“You’ll get used to it. Think of the money – it’s good money, brother, very good money.”
“But I don’t understand! What is this?”
“We prepare the girls for their customers, brother. We tell them how to perform, how to satisfy the needs of our customers. They are very wealthy.”
“What do you mean ‘prepare’?”
“Brother, I can’t believe you’re related to Seshadri! You mean to tell me that you’ve never gone to a brothel?”
“No,” Ramalingam said truthfully. “That is a paapam!My wife is everything to me. But I still don’t …”
“Look, brother Ramalingam, it is simple. These girls are chosen for their virginity. Nowdo you understand?”
Ramalingam felt the bile rising in his throat. He screamed: “Shiva, Shiva! Never!” He took a step back and felt a figure pushing against him. The blade slid smoothly through his heart. He whispered a single word before darkness descended on him: “Paru!”
Ceramic jars for pickles.
Amazon has just published some more of the cousins’ adventures! “Mummified Murders” will take you to Egypt, “Murder in the Coconut Groves” exposes you to the dark side of village life in South India, and “Murders in the Ivory Tower” will remind you of those (un?)-forgettable days in college!
Amazon has just added this to the list of my books! Do check it out and let me what you think
Leela and Meena, those intrepid South-Asian sleuths, are pulled once again out of their quiet retired lives in Tucson, Arizona, to figure out why young women are disappearing from a university dorm in Istanbul, Turkey. The reader knows that a modern-day Harun-al-Rashid has decided to recreate those exotic nights. He has abducted Faridha Ahmed, a scholar of Middle Eastern Studies, who has just arrived in Istanbul. In his fantasy, she is his ‘Scheherazade’, chosen to tell him the stories from the original Arabic. But he reverses the original challenge Scheherazade had to face. Instead of weaving story upon story to defer her execution, Scheherazade is ordered in this 21st century version to bring each story to an incontrovertible end, failing which the ‘king’ will execute a young woman. This may very well turn out to a mass murder of a gigantic scale. Our detectives get some promising leads. The kidnapped woman has been doing extensive research on the Arabic translation of the Thousand and One Nights. What is it that drives the kidnapper to recreate those ancient times?
There once were two gals full of pluck
There once were two gals full of pluck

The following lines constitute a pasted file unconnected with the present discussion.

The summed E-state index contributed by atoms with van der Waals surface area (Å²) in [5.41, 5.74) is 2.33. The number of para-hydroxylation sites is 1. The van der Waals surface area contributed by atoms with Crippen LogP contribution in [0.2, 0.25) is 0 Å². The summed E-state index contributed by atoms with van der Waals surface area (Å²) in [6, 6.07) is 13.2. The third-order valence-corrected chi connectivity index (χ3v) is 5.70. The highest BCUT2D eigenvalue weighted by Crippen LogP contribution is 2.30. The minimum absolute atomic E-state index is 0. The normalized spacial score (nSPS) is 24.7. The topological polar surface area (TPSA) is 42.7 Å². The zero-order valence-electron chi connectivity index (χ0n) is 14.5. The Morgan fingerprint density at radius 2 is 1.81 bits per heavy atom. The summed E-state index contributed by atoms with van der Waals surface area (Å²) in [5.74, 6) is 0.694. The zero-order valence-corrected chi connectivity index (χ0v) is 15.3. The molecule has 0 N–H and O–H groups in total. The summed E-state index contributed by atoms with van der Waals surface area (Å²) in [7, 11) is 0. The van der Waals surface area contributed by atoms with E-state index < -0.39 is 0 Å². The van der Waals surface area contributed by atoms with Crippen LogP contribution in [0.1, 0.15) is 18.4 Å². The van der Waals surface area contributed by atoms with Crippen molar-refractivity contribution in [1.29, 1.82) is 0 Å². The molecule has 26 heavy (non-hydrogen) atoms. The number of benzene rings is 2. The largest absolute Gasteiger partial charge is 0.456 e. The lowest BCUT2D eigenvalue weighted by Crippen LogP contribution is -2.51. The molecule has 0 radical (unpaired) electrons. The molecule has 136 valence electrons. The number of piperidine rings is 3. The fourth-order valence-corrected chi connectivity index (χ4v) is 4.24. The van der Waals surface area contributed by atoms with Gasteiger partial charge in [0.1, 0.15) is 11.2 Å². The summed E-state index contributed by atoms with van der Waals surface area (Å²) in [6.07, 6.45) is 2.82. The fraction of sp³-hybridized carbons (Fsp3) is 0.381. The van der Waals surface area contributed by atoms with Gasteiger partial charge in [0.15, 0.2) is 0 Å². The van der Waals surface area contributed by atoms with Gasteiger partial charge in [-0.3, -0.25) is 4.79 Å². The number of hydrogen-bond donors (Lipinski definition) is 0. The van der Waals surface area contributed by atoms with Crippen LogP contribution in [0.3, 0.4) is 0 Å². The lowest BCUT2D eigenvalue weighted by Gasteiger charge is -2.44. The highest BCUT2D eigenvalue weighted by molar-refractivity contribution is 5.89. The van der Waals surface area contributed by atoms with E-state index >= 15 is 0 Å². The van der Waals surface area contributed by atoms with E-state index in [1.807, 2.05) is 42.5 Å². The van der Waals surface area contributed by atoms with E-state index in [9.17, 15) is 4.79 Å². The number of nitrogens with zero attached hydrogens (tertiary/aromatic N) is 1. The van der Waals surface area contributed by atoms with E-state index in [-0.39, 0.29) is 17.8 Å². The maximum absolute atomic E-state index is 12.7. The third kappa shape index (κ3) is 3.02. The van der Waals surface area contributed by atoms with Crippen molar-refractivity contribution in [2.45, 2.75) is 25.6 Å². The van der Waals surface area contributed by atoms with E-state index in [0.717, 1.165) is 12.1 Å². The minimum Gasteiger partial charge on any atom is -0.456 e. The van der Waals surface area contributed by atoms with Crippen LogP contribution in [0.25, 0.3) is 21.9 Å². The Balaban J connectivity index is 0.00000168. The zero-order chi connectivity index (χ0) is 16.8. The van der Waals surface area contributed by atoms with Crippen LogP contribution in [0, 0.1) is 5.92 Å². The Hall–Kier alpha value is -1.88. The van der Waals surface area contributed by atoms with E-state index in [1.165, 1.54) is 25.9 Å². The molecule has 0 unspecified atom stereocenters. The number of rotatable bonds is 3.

Their tongue out at the world they stuck
“You think we’re done
Coz we’re seventy-one?
Well, think again, for you’re out of luck!”
Murders right gruesome they cracked
In courage, you see, they ne’er lacked
Said plump Leela: “Come on!
Our lazy days are gone!”
‘Twas awesome how their noggins they wracked!
But Meena the cautious did balk
At killers, and how they do stalk!
“Be wary, my cuz!
I’d leave it to the fuzz!”
Grinned Leela: “We’re made of good stock!”
So do read the mysteries they crack,
And tell me what’s quite out of whack,
Your comments will lead
To tales with more speed,
That you’ll with great gusto attack!
Their tongue out at the world they stuck
A pair of strong arms did declare
“We can fly with one leg, without care!
The impossible dream isn’t far
To reach the unreachable star
We’ll conquer the world if you dare!”
Sally Benson was about to help Lalli down the steps of the school bus when her twelve-year-old charge grabbed her crutches and hurried as quickly as she could into the house. It was 3:30 in the afternoon. In two hours, she would be crossing the road to celebrate the birthdays of two very dear friends, Mi-hi and Kumuda. But first she had to wrap the gifts she had bought after weeks of searching for the perfect gifts. She had finally had to consult the birthday girls’ dads. And now she knew she had the most perfect gifts ever!
Amma helped Lalli into an outfit she had bought for the party: dark blue chinos that would actually go over her PROSTHETIC leg, and a navy floral print tee. At exactly 5:29 Lalli and Nitin were ready to leave. They could hear sounds of music from across the street. Lalli wasn’t too happy about her kid brother tagging along.